If all else fails, talk to your guidance counselor, mental health counselor, and anybody else who will listen to get ideas and assistance. Give them specific examples of behaviors and what you did to address them.
You need to document who did what (your response, too) and date it in a daily log to defend yourself if an administrator or parent asks.
Keep rewarding those well-behaved students and remember that they need you,too.
Hope this Helps!
Best Wishes for the School Year
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preety much been there, done that already
Old 10-04-2005, 05:36 PM
 
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Thanks for the input, but I've actually done most of those things you mentioned. I don't sit down except for a period of time during the first half hour when I do attendance and such, during reading groups, and on my break. They have journals to do in the morning and the topic is on the board. The trouble ones come in every morning acting like they forget the morning routine everyday.

We run on a scheduled basis so all lessons are supposed to be during a certain time frame. For example, reading is 1.5 hours, math is 1 hour and everything else is anywhere between 15-30 minutes long. Reading and math are in the morning followed by lunch, special, and recess. In the afternoon is everything else.

The guidance counselor talked to three of my boys (mind you all three of these boys have repeated some grade level at some point) to no avail. I have also talked to their kindergarten teachers and checked their cumulative folders. The one teacher told me she felt sorry for me. Basically, I've been told to pick and choose my battles with these children......


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Old 10-04-2005, 06:18 PM
 
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Can you call the parents in to sit with the kids? That is the policy at our school and if the parents won't do it the kids are sent home. It may help. Sometimes hitting parents in the pocketbook is the only way to get their help and if they aren't at work they can't earn a paycheck.
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One thing that I have tried
Old 10-05-2005, 06:31 AM
 
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I feel for you. I have had classes like that. I have classes that take my things and also classes that didn't stop talking and ignored me. One thing that I find helps is for me to try to find anything positive that is happening. I have a spot on the board where I make a daily list of "Things We Did Well Today." Sometimes the only thing is that everyone came to school on time. If they take out their books quietly once, list that. Both you and the class starts to see there are positivies.
When I have had a class that takes things, the rest of my things get put away. I had a couple of small stuffed animals taken last year so the rest of my animals went home. I had colored chalk taken and art supplies disappeared two years ago. No more art projects using my personal materials unless my things were returned.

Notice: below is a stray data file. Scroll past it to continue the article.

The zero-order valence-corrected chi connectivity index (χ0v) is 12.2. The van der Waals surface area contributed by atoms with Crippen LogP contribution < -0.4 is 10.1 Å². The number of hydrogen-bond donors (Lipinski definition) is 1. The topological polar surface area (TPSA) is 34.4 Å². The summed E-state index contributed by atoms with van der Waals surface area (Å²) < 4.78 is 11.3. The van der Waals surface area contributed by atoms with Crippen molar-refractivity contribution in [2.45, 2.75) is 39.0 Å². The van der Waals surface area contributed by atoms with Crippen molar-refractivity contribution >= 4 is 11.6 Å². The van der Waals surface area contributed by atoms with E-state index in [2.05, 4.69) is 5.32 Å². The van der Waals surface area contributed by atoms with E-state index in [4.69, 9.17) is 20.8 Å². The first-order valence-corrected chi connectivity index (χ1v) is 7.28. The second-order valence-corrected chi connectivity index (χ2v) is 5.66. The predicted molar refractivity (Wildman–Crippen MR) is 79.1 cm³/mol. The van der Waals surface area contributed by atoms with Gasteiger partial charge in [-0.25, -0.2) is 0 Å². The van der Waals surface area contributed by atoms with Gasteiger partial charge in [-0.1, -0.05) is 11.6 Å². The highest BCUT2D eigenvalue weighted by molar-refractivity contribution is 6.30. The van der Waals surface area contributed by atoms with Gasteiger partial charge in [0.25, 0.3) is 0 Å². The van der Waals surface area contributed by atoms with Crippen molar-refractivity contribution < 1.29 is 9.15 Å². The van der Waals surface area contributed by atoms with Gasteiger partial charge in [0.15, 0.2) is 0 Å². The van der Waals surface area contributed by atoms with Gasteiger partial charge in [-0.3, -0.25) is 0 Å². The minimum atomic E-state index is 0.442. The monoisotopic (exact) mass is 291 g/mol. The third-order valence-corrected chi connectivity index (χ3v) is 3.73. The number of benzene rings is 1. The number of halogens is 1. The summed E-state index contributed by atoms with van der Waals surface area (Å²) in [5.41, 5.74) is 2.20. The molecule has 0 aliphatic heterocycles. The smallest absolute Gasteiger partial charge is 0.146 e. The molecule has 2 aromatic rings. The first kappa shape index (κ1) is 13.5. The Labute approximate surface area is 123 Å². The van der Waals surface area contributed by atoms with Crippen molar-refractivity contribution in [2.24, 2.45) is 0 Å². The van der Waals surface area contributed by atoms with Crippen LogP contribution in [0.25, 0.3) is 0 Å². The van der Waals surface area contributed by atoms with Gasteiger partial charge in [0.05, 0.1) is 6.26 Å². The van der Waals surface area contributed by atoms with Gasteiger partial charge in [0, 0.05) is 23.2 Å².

Good luck. Try focusing on the positive, as hard as it can be!
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Been There
Old 10-05-2005, 07:30 AM
 
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The first year that I taught, I had first grade...I got the job at the end of September when the veteran teacher decided to retire rather than face the rest of the year... I learned much more than the children that year, with homework every night and nightmares sometimes on weekends!

The next year I taught kindergarten, and used some of the experience to my own advantage...I developed a system based on Assertive Discipline where I had about 5 class rules, taught them, sent them to parents, and posted them. I had consequences and rewards. The consequences started out warning, name on the board, check, another check, discussion with parents, discussion with principal, discussion with both parents and principal...
I never got past the parent discussion on the list because of the rewards.

Individually, the reward was a "good day" badge--just a little 2X2" sticky note with a happy face at the end of the day. (Or nothing, by which parents knew that there had been a problem and asked the child about it.)

At the end of the week, we would have movie time for the ones who had at least 4 happy face badges. I must say that very few children missed their movie (which was one that I wanted to use for theme purposes anyway.)

Later, when I taught 3rd grade, I adapted the thought. Since we used agenda books for assignments, I used red, green and yellow stickers. If I put a green sticker in the book, the child had had a nice day. Yellow meant we had had a few warnings about things, but was favorable toward the class reward at the end of the week, but red was that the student had gone past all of the attempts that had been made for keeping him/her in good standing.

I really felt that this was a good behavior management plan that worked for me.
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Any other teachers?
Old 10-06-2005, 10:16 AM
 
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Do any other teachers have problems with the same three boys? Does the music, art or PE teacher also struggle with them? If you are not sure, find out and maybe they have strategies that work. Or maybe the three teachers can come up with something by discussing what goes on in the various classes. It might be worse in music or PE, because it is a more "relaxed" environment and "fun". I noticed that my kids tend to get a little hyper before music and they have a hard time controlling themselves. Just a thought.
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specials
Old 10-06-2005, 01:42 PM
 
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The PE teacher is a guy who won't take crap from any of those kids. The music teacher has trouble with the same six boys usually and the art teacher definitely has my worst boy on her hitlist. She is very good at seeing who is a nice child and who has no manners.